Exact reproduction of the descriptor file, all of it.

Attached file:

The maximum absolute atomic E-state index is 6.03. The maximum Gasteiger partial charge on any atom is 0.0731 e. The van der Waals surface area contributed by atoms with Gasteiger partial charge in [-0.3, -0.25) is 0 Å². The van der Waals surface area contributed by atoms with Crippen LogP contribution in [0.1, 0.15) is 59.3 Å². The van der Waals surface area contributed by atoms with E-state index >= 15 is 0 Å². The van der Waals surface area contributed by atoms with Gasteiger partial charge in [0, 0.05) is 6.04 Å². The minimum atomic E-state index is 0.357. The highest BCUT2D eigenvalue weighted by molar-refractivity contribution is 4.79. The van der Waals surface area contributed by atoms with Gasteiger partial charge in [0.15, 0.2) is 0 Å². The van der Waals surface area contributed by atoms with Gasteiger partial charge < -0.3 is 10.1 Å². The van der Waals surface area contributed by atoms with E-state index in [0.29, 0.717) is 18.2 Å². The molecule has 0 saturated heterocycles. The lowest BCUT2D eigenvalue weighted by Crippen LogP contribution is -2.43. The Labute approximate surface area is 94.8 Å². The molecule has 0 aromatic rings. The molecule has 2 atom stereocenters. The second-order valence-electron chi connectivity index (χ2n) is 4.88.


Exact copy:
The maximum absolute atomic E-state index is 6.03. The maximum Gasteiger partial charge on any atom is 0.0731 e. The van der Waals surface area contributed by atoms with Gasteiger partial charge in [-0.3, -0.25) is 0 Å². The van der Waals surface area contributed by atoms with Crippen LogP contribution in [0.1, 0.15) is 59.3 Å². The van der Waals surface area contributed by atoms with E-state index >= 15 is 0 Å². The van der Waals surface area contributed by atoms with Gasteiger partial charge in [0, 0.05) is 6.04 Å². The minimum atomic E-state index is 0.357. The highest BCUT2D eigenvalue weighted by molar-refractivity contribution is 4.79. The van der Waals surface area contributed by atoms with Gasteiger partial charge in [0.15, 0.2) is 0 Å². The van der Waals surface area contributed by atoms with Gasteiger partial charge < -0.3 is 10.1 Å². The van der Waals surface area contributed by atoms with E-state index in [0.29, 0.717) is 18.2 Å². The molecule has 0 saturated heterocycles. The lowest BCUT2D eigenvalue weighted by Crippen LogP contribution is -2.43. The Labute approximate surface area is 94.8 Å². The molecule has 0 aromatic rings. The molecule has 2 atom stereocenters. The second-order valence-electron chi connectivity index (χ2n) is 4.88.